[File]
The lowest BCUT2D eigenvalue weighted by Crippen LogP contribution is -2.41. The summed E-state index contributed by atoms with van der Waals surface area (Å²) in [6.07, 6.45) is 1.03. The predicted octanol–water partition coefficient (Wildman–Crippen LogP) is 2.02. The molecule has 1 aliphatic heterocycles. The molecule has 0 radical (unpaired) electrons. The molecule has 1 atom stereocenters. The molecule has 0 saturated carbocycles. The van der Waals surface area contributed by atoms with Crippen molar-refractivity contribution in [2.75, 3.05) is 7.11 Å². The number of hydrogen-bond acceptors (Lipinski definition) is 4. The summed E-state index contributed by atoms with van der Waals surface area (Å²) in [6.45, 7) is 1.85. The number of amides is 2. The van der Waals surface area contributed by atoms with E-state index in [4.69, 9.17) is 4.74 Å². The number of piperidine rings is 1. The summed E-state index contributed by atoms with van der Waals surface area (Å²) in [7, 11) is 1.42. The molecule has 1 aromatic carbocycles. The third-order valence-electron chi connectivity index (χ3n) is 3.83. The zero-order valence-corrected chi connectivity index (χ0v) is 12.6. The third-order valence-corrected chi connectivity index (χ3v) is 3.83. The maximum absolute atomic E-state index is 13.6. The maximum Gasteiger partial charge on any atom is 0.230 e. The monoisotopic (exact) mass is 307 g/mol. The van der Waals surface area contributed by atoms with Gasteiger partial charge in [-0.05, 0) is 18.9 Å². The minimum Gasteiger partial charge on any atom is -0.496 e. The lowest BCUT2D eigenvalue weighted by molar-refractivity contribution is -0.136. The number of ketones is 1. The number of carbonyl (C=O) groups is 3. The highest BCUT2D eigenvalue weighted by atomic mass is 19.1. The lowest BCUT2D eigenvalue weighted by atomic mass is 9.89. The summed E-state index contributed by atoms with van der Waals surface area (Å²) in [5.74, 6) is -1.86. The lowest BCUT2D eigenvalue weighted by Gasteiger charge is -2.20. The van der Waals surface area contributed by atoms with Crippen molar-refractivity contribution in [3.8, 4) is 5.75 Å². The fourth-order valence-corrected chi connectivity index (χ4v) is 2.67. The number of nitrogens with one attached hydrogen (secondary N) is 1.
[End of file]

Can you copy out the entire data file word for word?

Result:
The lowest BCUT2D eigenvalue weighted by Crippen LogP contribution is -2.41. The summed E-state index contributed by atoms with van der Waals surface area (Å²) in [6.07, 6.45) is 1.03. The predicted octanol–water partition coefficient (Wildman–Crippen LogP) is 2.02. The molecule has 1 aliphatic heterocycles. The molecule has 0 radical (unpaired) electrons. The molecule has 1 atom stereocenters. The molecule has 0 saturated carbocycles. The van der Waals surface area contributed by atoms with Crippen molar-refractivity contribution in [2.75, 3.05) is 7.11 Å². The number of hydrogen-bond acceptors (Lipinski definition) is 4. The summed E-state index contributed by atoms with van der Waals surface area (Å²) in [6.45, 7) is 1.85. The number of amides is 2. The van der Waals surface area contributed by atoms with E-state index in [4.69, 9.17) is 4.74 Å². The number of piperidine rings is 1. The summed E-state index contributed by atoms with van der Waals surface area (Å²) in [7, 11) is 1.42. The molecule has 1 aromatic carbocycles. The third-order valence-electron chi connectivity index (χ3n) is 3.83. The zero-order valence-corrected chi connectivity index (χ0v) is 12.6. The third-order valence-corrected chi connectivity index (χ3v) is 3.83. The maximum absolute atomic E-state index is 13.6. The maximum Gasteiger partial charge on any atom is 0.230 e. The monoisotopic (exact) mass is 307 g/mol. The van der Waals surface area contributed by atoms with Gasteiger partial charge in [-0.05, 0) is 18.9 Å². The minimum Gasteiger partial charge on any atom is -0.496 e. The lowest BCUT2D eigenvalue weighted by molar-refractivity contribution is -0.136. The number of ketones is 1. The number of carbonyl (C=O) groups is 3. The highest BCUT2D eigenvalue weighted by atomic mass is 19.1. The lowest BCUT2D eigenvalue weighted by atomic mass is 9.89. The summed E-state index contributed by atoms with van der Waals surface area (Å²) in [5.74, 6) is -1.86. The lowest BCUT2D eigenvalue weighted by Gasteiger charge is -2.20. The van der Waals surface area contributed by atoms with Crippen molar-refractivity contribution in [3.8, 4) is 5.75 Å². The fourth-order valence-corrected chi connectivity index (χ4v) is 2.67. The number of nitrogens with one attached hydrogen (secondary N) is 1.